Conceiving contemporary society as increasingly impersonal, we seek to compensate by transposing the language and conventions of intimacy into an increasing array of personal and social spheres of interaction . Intimacy not only becomes a challenge to traditional boundaries of what is considered private or public but also serves as an indicator of the changing and fluid notions of individual and collective, self and other. Intimacy is commonly seen as a practice in the private sphere or as something pertaining to the self, but we have not yet explored the cultural and ethical consequences of its migration into the public sphere, or its potential as a category that help us think about social phenomena.
This project proposes to explore the cultural and ethical status of intimacy in the contemporary setting of Québec. This will be done through a cultural and sociological study of intimacy in contemporary Québec society and the history of the idea of intimacy. This will allow a critical engagement with the concept of intimacy as an ethical problem. This investigation will be set against the empirical backdrop of Québec's recent and controversial Consultation Commission on Accommodation Practices Related to Cultural differences (CCAPRCD), also known as the Bouchard-Taylor Commission. Many commentaries have emerged focusing on the Commission's engagement with questions of race, language, cultural pluralism, religion and secularism. My dissertation will argue that alongside-and perhaps even underlying-these issues, the Commission's proceedings suggest a profound and widespread anxiety surrounding the question of intimacy in contemporary Québec society. I will treat the Bouchard-Taylor Commission as a site in which the contemporary politics of intimacy became public, and as a platform for exploring the philosophical and ethical dimensions of this project.
The Graduate Research Fellowship for Continuing Doctoral Students helped me complete: 1) the historical and cultural context for the eruption of the problem of intimacy in Québec in the events surrounding the Bouchard-Taylor Commission (chapter 2); and 2) a discourse analysis of the popular discourses during and after the Commission (chapter 3).
The second chapter begins with a general sociological account of the rise of Modernity in the West and the development of the modern self/individual which contribute to frame the cultural context in which intimacy becomes a problem. The chapter continues with a focus on the cultural and political history of Québec. This section highlights the collective experiences in Québec that set the stage for the events that precipitated and followed the establishment of the Bouchard-Taylor Commission: the emergence from the hegemony of the Church; the historical and contemporary experience of domination and disadvantage at the hands of English Canada; the modernization of the Québec provincial state and political culture; Québec's struggle to control immigration; and Québec's experience with multiculturalism and ethnocultural diversity.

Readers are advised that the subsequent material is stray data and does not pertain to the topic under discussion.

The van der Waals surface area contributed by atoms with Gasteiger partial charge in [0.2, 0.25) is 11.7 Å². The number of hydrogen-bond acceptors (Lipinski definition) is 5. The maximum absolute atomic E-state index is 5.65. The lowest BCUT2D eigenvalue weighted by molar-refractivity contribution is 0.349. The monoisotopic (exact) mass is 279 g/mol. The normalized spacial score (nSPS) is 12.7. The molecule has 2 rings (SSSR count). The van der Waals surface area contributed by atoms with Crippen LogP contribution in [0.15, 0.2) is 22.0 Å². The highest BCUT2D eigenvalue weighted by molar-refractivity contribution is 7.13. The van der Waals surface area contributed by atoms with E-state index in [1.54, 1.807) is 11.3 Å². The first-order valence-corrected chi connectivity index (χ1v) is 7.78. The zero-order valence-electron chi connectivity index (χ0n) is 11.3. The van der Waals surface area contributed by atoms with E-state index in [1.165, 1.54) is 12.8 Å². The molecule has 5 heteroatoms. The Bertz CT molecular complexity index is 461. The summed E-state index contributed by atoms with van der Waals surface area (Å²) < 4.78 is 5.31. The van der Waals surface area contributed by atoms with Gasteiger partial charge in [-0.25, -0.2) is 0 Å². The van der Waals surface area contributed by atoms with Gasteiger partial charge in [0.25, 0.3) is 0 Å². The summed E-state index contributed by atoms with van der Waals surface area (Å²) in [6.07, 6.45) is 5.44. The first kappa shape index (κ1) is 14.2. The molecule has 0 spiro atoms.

The third chapter is divided in four main sections: the context of emergence of the Commission; the creation and organization of it; the popular discourses; and some considerations about the final report. The grant helped me sketch the three first sections of it and do most of the discourse analysis reviewing political parties, the press, and groups and individuals which participated to the discursive imaginary surrounding the Commisssion. This section focuses on dimensions that are symptomatic of a deeper anxiety concerning a range of dynamics that can be gathered under the umbrella of intimacy: self-disclosure; the relationship between public and private; authenticity; recognition; emotion; the individual and community; difference; care and responsibility; communication; the body; and vulnerability.